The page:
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Posted Sep 24, 21 7:39 by John Barwis (jbarwis)

Kaunas to Buffalo

That is an amazing cover, Lavar.

Posted Sep 24, 21 0:25 by A. Lavar Taylor (lavart1)

WWII Postal History

Reverse shown below.

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Posted Sep 24, 21 0:24 by A. Lavar Taylor (lavart1)

WWII Postal History

Shown below is the front of a registered cover mailed from Kaunas (Kovno). Lithuania (Russia) to the United States. The cover is postmarked June 21, 1941, which is one day before the Germans launched operation Barbarossa, the invasion of Russia.

The first German troops, part of the 16th Army commanded by General Ernst Busch, entered Kaunas late in the afternoon of 24th June. As shown in the following post, the cover made its way to the United States, arriving on Oct. 27, 1941 in NYC, after being censored by both the British and the Germans.

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Posted Sep 23, 21 15:36 by Tim Henninger (pälzer)

TH's Postmark

...thank you Steven, I will write it in my description now.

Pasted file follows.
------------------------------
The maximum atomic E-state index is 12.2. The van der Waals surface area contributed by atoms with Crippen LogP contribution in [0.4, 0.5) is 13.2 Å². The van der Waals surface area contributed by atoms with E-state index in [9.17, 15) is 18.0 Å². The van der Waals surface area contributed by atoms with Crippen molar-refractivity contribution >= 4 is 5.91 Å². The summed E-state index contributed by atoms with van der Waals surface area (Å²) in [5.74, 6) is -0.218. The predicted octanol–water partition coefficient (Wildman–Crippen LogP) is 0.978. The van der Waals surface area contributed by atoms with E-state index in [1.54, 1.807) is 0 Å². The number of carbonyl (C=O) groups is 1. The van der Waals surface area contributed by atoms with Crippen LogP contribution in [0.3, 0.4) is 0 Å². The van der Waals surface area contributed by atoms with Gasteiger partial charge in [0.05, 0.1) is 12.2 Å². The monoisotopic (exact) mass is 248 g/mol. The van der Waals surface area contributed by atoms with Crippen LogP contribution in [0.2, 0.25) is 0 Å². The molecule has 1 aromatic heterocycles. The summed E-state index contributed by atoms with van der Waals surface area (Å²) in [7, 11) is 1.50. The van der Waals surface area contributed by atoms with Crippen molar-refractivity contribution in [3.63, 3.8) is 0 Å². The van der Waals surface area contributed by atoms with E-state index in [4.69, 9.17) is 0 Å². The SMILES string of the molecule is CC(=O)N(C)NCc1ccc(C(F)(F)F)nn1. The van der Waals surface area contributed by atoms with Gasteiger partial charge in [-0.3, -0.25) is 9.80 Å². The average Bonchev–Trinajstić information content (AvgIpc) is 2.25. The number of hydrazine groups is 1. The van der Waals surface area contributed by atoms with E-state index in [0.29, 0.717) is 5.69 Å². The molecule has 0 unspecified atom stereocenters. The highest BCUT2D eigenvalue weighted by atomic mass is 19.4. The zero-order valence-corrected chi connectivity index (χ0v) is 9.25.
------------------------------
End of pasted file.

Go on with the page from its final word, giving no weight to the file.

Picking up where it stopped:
Regards

Tim

Posted Sep 22, 21 22:36 by steven frumkin (sfrumkin)

Philatelic Show Reminder

Wish I could make it to Boxborough this weekend.

For those who like to buy off the rack, try to get there. 55 dealers listed on the show website, overall the most powerful complement I've seen at any US show in more than two years.

Posted Sep 22, 21 19:20 by David D'Alessandris (davidd)

Sir John Harvey

Hi David Snow - after my article was published a large group of Boston material turned-up on eBay, I think much of it was ex-Blake (or was it ex-Davis?).  Anyway, there were several Sir John Harvey covers - I now have 4 myself and I have seen several others. I believe I have the first Halifax to Boston sailing and the last non-contract Halifax to Boston sailing. 

Posted Sep 22, 21 17:35 by David Snow (dwsnow)

Steamer John Harvey

David Handelman, David D'Alessandris and John Barwis,

Well, I certainly came to the right place to have my questions answered about my cover and learn more about it. You gentlemen certainly know your subject. Thanks very much for sharing your knowledge. I particularly enjoyed reading your Chronicle article "The Steamer Sir John Harvey", David D'.  From your Table 1 it appears that my cover was carried on the second to last non-contract sailing of the ship from Boston to Halifax, departing Boston on Nov. 8, 1852, arriving Halifax Nov. 10.

Four days days after my cover arrived in Halifax you reported that Sir John Harvey went aground off Cape Cod (Nov. 14), but fortunately got off to arrive in Boston. Later she had a new propeller installed, just in time for the three sailings under contract.